There are moments in life that expressly illuminate what you willfully ignored. Moments that catch the gaudy gleam on every too-slick edge you carved out with your wit when the truth was a jagged, rust-crusted bar of iron that you’d be cautious to touch with your bare hands.
Forgive me, Art.
I am a millennial. Hungry, ambitious, spoiled. Cocksure and underprepared. Hopeful. Mission-driven. Entrepreneurial. Smart.
For years now, I’ve filled my mind with marketing tips. The good kind, mind you. The kind of tactics that focus on bringing the customer value, with words like tribe and revolution thrown in for good measure. There is a distinction, sure. But, never-the-less, marketing tactics. I’ve spent thousands of hours of my life devouring e-books and blog posts and podcasts – spent thousands of dollars on information products and courses. Hell, I even developed a few of these marketing courses in my day jobs and wrote the damn sales pages too.
And I thought I was smart. I thought I was ahead of the curve. “Pish-posh to all those artists who scorn, or worse, just ‘don’t get’ business and marketing.” I was going to beat them because I had good sense as well as honest words.
But twinges of jealousy pricked my ego every time I heard a singer devoted singularly to her craft, her creativity. Every time I saw or heard the results of someone working on a project simply for the love of it, with only secondary (if any) thought to marketing strategies – I was drawn in. I’ve even been jealous of my former self now that I’m no longer spending time in the rehearsal room developing my one-woman show. The two weeks before performing The Only Thing You’ll Lose for the first time were some of the happiest in recent memory because I was so focused. When it came down to the wire, I either had a good show or I didn’t and I knew that no marketing tactics could save a bad performance. So I honed in, released all pressure on myself to do anything but make the performance the best it could possibly be. I envy the girl who was genuinely happy for those two weeks of artistic fortitude.
If I’ve been quiet, it’s because I’ve been plotting. To start a movement. To build a brand. To make a difference. And yet…
Somehow, last week, in a “If I hate the internet so much why am I basing a large part of my career plan around it?” jolt of illumination, I also realized something else. No matter how many marketing tactics I understand or customer perspective maps I dive into, they won’t help me get where I want to go. They won’t move me into the magic of creating something no one could articulate they needed, but when the curtain comes down and the final note is sung, the work feels inevitable, as if it were writ in the soil of the first Greek theatron, covered by thousands of stamping, parading, performing feet until my psyche dug it up in that brief moment that merges breath, thought, and action.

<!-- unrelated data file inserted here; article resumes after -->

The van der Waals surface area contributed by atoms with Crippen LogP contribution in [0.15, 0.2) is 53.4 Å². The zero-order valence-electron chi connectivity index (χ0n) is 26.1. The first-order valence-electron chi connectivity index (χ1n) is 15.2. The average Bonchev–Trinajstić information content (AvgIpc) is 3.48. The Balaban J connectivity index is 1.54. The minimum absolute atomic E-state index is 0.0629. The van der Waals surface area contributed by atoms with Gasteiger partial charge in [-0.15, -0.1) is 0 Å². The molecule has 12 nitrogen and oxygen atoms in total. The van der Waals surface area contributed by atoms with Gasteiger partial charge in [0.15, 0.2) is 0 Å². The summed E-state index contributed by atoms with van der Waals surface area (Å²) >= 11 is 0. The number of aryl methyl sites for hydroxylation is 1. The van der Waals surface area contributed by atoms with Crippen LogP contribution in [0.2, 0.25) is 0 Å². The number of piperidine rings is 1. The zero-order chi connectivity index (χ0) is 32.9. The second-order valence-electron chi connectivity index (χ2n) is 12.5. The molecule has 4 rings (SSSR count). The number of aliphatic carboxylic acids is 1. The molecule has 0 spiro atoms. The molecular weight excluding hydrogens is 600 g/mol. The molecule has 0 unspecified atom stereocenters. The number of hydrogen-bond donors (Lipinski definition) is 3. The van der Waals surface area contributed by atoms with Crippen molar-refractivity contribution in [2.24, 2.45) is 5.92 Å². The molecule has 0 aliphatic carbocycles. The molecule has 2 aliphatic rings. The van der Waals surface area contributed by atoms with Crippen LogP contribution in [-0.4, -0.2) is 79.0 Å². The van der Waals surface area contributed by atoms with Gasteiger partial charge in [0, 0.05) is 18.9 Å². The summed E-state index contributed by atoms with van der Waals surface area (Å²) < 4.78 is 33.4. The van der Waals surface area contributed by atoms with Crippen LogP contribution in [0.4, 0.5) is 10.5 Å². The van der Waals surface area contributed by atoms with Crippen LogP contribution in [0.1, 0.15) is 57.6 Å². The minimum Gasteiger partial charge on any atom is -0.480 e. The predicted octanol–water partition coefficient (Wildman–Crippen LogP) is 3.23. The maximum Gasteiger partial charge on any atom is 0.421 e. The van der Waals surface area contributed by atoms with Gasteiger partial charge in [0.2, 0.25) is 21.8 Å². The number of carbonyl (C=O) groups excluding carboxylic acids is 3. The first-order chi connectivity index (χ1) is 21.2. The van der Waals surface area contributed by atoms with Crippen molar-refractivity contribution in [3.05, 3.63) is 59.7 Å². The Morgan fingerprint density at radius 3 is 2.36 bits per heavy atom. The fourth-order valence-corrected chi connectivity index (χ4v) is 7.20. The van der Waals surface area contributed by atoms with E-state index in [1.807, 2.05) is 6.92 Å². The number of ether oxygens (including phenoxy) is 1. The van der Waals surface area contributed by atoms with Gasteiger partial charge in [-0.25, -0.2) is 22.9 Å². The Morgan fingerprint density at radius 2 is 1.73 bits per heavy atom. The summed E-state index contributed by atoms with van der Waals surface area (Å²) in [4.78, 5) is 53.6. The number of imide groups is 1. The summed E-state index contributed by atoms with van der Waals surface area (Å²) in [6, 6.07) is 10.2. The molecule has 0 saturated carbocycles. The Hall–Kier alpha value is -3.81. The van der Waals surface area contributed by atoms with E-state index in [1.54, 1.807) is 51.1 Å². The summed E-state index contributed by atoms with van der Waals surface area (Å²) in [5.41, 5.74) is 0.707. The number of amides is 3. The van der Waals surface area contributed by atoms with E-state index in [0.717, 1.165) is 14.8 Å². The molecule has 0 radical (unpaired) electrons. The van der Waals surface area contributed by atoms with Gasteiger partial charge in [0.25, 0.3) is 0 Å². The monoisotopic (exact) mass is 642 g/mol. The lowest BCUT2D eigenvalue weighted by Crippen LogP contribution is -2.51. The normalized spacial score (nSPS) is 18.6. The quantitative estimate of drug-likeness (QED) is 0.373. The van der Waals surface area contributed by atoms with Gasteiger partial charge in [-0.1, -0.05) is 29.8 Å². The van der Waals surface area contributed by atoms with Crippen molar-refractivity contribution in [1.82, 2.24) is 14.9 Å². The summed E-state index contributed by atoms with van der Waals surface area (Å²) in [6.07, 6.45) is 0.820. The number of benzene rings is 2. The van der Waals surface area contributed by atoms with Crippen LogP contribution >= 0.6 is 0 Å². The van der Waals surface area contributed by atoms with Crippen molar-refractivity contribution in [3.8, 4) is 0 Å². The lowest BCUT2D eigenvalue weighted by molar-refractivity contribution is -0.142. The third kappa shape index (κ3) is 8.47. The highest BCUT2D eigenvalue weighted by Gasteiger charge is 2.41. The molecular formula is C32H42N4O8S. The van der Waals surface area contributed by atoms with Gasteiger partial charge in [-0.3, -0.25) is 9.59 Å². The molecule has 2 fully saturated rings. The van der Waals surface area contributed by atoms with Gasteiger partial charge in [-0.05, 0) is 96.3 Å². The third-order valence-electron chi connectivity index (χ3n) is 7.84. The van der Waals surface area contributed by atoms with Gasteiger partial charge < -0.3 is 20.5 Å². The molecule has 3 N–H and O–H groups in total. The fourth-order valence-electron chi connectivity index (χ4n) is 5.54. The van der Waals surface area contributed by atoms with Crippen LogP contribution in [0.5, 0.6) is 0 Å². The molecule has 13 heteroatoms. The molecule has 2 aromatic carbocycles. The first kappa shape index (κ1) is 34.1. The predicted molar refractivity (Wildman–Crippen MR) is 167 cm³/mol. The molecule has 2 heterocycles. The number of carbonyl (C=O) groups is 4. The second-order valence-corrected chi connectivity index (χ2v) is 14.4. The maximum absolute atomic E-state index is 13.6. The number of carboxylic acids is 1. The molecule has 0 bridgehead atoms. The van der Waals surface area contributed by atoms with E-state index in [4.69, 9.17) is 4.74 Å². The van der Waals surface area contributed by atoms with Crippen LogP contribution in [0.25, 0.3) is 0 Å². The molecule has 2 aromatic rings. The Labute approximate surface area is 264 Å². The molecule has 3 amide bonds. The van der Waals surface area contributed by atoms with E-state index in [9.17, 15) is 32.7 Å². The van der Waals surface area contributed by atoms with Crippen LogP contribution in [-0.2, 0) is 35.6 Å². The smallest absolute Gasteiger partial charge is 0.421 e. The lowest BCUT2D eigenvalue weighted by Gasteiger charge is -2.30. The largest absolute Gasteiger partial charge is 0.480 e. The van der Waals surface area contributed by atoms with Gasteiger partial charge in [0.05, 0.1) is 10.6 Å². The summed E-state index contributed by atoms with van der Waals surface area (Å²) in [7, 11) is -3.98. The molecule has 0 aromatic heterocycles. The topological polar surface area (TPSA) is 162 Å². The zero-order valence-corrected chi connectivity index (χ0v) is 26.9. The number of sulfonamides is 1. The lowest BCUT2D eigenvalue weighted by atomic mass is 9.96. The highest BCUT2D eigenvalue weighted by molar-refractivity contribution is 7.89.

As I squint into focus the final corner rounding out of Gone With the Wind and it’s gumption-filled heroine Scarlett O’Hara, I’ve come to understand something about gumption that I had always tried to ignore. The word shrewd. Whenever possible, I left it out of my definitions, preferring to keep just it’s second adjective, “spirited initiative and resourcefulness.” Though the current definition of shrewd insists it to be “having or showing an ability to understand things and make good judgments, mentally sharp or clever,” it’s former definitions illuminate it’s uneasy connotations. Mischievous, abusive, ominous, dangerous, and given to wily and artful ways or dealing.
I know all too well the private joys of appraising oneself as very clever. I also know the outside validation that appearing smart, shrewd, and sensible invokes within me. But whenever an idea of mine is laced with designs of making a lot of money or bringing in a lot of attention, my passion fades and my conscience must be quieted. Scarlett’s mechanism, “I’ll think of it tomorrow,” whenever her conscience starts to ping annoyingly at her, is a pattern I do not want to repeat.
I still believe that a good heap of gumption is necessary for a person to move past an obstacle and make tangible a vision in their hearts. But I also think it takes Devotion, Curiosity, Regard, and Delight.
Forgive me, Art – for my shrewd schemes and mental gymnastics. Learn me your unassuming beacon of success, unknown to the world of business, that I may aspire to it wholeheartedly.
With sincerity, devotion, and delight,